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When is it okay for a police officer to search you?

You may have seen on television shows that, when police officers approach a suspect, they may immediately try and search them for evidence of some kind. You may wonder “is this what happens in real life?”

For many people, facing a criminal charge is their first interaction with the Canadian legal system. They may think they understand how the law works based on pop culture, but the truth is that things don’t always appear the correct way in fiction.

If you have been charged with a criminal offence by a police officer, it’s best advised that you consult with an experienced criminal defence lawyer. He or she will be able to help advise you on the process, and inform you on trial dates, sentencing and defence strategies.

If a police officer conducts a search on your person, it’s important to be aware if the search is being conducted within the confines of the law. As outlined on s Steps to Justice page, there are specific criteria for which an officer can search you. You can read the full list on the website, but some important criteria to note is the right to search when there is a reason to believe you are hiding something.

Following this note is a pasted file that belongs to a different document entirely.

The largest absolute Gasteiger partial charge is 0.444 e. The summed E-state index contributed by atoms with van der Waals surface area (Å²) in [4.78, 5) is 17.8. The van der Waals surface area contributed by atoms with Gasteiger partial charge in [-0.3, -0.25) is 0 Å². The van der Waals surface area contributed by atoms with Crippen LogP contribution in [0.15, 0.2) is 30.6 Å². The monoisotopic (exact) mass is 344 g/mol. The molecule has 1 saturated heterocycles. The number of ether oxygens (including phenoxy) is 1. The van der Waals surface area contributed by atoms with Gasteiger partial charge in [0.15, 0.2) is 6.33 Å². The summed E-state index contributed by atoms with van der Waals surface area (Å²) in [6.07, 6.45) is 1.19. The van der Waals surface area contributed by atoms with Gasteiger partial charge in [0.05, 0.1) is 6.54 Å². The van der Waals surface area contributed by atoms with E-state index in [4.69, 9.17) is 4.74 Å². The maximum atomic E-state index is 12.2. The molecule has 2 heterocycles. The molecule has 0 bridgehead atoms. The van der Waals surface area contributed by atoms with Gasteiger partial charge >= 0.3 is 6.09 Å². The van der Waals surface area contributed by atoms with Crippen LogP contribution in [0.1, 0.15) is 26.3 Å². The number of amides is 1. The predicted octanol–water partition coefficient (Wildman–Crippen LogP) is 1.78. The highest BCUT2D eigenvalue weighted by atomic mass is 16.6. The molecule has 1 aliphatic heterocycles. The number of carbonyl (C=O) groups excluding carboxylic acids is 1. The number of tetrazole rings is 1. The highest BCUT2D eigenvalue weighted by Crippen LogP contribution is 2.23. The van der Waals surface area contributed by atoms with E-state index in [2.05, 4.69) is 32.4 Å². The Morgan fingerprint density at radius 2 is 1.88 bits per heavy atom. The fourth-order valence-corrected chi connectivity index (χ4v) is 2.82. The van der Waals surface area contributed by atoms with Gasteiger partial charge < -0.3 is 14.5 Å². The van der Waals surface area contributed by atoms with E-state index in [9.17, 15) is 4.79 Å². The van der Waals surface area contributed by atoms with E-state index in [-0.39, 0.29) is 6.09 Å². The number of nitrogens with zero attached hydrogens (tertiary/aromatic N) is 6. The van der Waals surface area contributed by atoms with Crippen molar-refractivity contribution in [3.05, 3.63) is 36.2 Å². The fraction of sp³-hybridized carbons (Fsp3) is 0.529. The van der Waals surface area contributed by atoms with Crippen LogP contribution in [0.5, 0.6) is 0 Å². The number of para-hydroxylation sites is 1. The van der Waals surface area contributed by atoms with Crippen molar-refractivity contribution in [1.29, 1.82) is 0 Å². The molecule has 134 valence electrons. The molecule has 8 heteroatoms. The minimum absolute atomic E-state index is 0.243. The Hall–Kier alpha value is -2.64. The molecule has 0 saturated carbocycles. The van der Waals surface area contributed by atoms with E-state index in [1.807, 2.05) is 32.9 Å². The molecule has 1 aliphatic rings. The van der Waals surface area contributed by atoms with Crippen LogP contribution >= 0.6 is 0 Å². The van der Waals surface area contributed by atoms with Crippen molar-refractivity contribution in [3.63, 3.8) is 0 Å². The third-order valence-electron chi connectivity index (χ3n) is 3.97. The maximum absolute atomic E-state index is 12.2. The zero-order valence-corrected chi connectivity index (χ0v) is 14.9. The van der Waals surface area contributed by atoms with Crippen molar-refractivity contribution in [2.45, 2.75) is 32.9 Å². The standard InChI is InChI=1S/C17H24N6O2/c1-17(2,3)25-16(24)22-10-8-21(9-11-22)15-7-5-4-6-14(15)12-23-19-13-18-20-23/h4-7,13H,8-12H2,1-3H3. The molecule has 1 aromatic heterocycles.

An officer can search you if you have been arrested or detained. But if you have not, and they approach you, it’s possible they may have valid grounds to search you base on certain situations. Generally speaking, an officer can search if you if they have reasonable grounds to believe you are:

  • Holding evidence vital to a case
  • In illegal possession or use of a weapon, drugs or alcohol
  • Posing a threat that could be eliminated by a search

But what constitutes “valid” or “reasonable” grounds for a police officer to conduct a search can be debatable. This is what a criminal defence lawyer will help you assess. The reasonable grounds differ depending on the situation – generally, no two situations are ever alike.

Even if you know someone who has been in a similar situation, it can be beneficial to seek the advice of a legal professional to get a proper legal analysis of your own specific set of circumstances, and what your options are for next steps.

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